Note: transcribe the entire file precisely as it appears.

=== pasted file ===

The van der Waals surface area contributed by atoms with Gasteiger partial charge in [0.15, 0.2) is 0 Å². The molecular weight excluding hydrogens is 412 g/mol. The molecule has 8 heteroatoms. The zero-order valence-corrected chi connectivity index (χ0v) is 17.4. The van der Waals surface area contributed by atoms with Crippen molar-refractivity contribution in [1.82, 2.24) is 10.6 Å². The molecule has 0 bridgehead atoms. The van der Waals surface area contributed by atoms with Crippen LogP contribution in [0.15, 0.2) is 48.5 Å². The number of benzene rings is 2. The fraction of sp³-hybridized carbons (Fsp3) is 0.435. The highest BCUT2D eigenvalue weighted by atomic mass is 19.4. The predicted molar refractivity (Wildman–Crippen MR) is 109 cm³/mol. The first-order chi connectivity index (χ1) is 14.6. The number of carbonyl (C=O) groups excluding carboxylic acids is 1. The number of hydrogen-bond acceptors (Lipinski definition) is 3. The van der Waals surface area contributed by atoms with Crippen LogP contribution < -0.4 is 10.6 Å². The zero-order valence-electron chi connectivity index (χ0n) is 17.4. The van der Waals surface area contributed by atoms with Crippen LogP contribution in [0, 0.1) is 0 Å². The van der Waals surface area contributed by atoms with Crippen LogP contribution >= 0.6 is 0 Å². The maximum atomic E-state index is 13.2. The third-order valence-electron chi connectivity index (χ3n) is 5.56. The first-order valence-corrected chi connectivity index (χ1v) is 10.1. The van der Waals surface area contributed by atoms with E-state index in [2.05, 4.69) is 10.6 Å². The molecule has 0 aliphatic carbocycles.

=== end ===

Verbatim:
The van der Waals surface area contributed by atoms with Gasteiger partial charge in [0.15, 0.2) is 0 Å². The molecular weight excluding hydrogens is 412 g/mol. The molecule has 8 heteroatoms. The zero-order valence-corrected chi connectivity index (χ0v) is 17.4. The van der Waals surface area contributed by atoms with Crippen molar-refractivity contribution in [1.82, 2.24) is 10.6 Å². The molecule has 0 bridgehead atoms. The van der Waals surface area contributed by atoms with Crippen LogP contribution in [0.15, 0.2) is 48.5 Å². The number of benzene rings is 2. The fraction of sp³-hybridized carbons (Fsp3) is 0.435. The highest BCUT2D eigenvalue weighted by atomic mass is 19.4. The predicted molar refractivity (Wildman–Crippen MR) is 109 cm³/mol. The first-order chi connectivity index (χ1) is 14.6. The number of carbonyl (C=O) groups excluding carboxylic acids is 1. The number of hydrogen-bond acceptors (Lipinski definition) is 3. The van der Waals surface area contributed by atoms with Crippen LogP contribution < -0.4 is 10.6 Å². The zero-order valence-electron chi connectivity index (χ0n) is 17.4. The van der Waals surface area contributed by atoms with Crippen LogP contribution in [0, 0.1) is 0 Å². The van der Waals surface area contributed by atoms with Crippen LogP contribution >= 0.6 is 0 Å². The maximum atomic E-state index is 13.2. The third-order valence-electron chi connectivity index (χ3n) is 5.56. The first-order valence-corrected chi connectivity index (χ1v) is 10.1. The van der Waals surface area contributed by atoms with E-state index in [2.05, 4.69) is 10.6 Å². The molecule has 0 aliphatic carbocycles.